"Even great players tend to be better with either the driver or the irons, because it's almost two different swings," says noted instructor David Leadbetter. "With Tiger, he's gotten more on top of the ball at impact than he used to be, a little more of a descending blow, and that's an action better suited to irons."
Though Woods is convinced his work with Haney has produced a net gain, there is no denying his game rouses less shock and awe. When Woods lost to Y.E. Yang at the 2009 PGA, failing for the first time in 15 tries to maintain a 54-hole lead in a major championship, other players began to say publicly what they had been whispering privately. "We stopped being intimidated by him," said Hunter Mahan. "No one is afraid of him."
Those sentiments have gained momentum since the scandal that has engulfed Woods since last Nov. 27. The aura of Woods' perceived superiority in mental strength was diminished by the colossal mistakes in judgment in his private life.
The fallout has also changed the question about Woods passing Nicklaus' record of 18 career pro major victories from "when" to "if." Even though Woods, who played his 51st major as a pro at the 2010 Masters, could go majorless for the next three years and not be behind Nicklaus' pace, the five more majors he needs now seem like a lot. Only 18 players in the game's history have won five or more; Byron Nelson and Seve Ballesteros each won only five. And before Mickelson won the Masters, no one else in the Woods era had more than three, a fact that Nicklaus picked up on earlier this year.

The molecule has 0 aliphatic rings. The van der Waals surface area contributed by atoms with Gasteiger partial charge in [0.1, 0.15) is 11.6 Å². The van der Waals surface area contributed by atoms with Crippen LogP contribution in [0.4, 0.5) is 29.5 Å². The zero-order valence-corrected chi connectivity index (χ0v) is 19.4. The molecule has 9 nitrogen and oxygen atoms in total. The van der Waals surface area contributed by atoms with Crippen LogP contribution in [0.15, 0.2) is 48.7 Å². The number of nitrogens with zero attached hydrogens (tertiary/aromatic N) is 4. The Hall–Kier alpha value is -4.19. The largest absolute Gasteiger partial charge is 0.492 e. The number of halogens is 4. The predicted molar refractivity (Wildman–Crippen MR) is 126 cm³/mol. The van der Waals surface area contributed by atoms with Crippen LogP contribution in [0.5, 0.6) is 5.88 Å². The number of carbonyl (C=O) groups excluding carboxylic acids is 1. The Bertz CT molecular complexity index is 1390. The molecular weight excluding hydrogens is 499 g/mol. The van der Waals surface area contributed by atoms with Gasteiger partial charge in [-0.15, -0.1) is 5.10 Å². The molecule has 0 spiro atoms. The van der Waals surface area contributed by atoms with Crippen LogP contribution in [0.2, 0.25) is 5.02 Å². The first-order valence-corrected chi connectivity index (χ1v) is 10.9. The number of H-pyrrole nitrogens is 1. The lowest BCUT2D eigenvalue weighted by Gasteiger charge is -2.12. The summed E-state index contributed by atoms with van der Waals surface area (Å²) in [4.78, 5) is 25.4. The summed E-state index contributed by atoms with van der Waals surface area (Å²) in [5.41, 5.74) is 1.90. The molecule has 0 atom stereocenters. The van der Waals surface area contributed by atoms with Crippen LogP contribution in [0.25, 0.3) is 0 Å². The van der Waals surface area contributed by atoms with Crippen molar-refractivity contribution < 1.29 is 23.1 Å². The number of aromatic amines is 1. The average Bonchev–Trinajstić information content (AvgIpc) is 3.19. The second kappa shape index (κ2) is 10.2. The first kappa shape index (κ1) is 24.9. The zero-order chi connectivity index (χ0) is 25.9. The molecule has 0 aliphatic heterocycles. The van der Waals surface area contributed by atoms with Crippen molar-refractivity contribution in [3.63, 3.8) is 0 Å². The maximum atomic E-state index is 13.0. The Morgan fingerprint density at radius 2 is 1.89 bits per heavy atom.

"So he has almost two lifetime careers to break my record," Nicklaus said. Previously, he had added to the urgency of the chase by citing Woods' past success at this year's major sites: "If Tiger is going to pass my record," Nicklaus said, "I think this is a big year for him."
So the pressure on Woods will be particularly intense at Pebble Beach: because of all that he has undergone since last November, because of what he did in 2000, and because the Nicklaus record keeps ticking louder. The tranquil state of mind that was Woods' key to peak performance -- a happy accident a decade ago -- will be actively sought. He has undoubtedly earned some wisdom through therapy, and he professes a renewed commitment to the Buddhist practices of his youth, of which he said at the Masters, "I just lost that, and unfortunately lost my life in the process."
Pebble Beach will offer a giant step in Woods' ongoing struggle for renewal. He might never again be quite the golfer who can win a U.S. Open by 15 strokes, but this year, another victory -- by any margin -- would be epic as well.
__2000: Woods remained focused at Pebble as the fans reveled (Simon Bruty/Sports Illustrated/Getty Images). __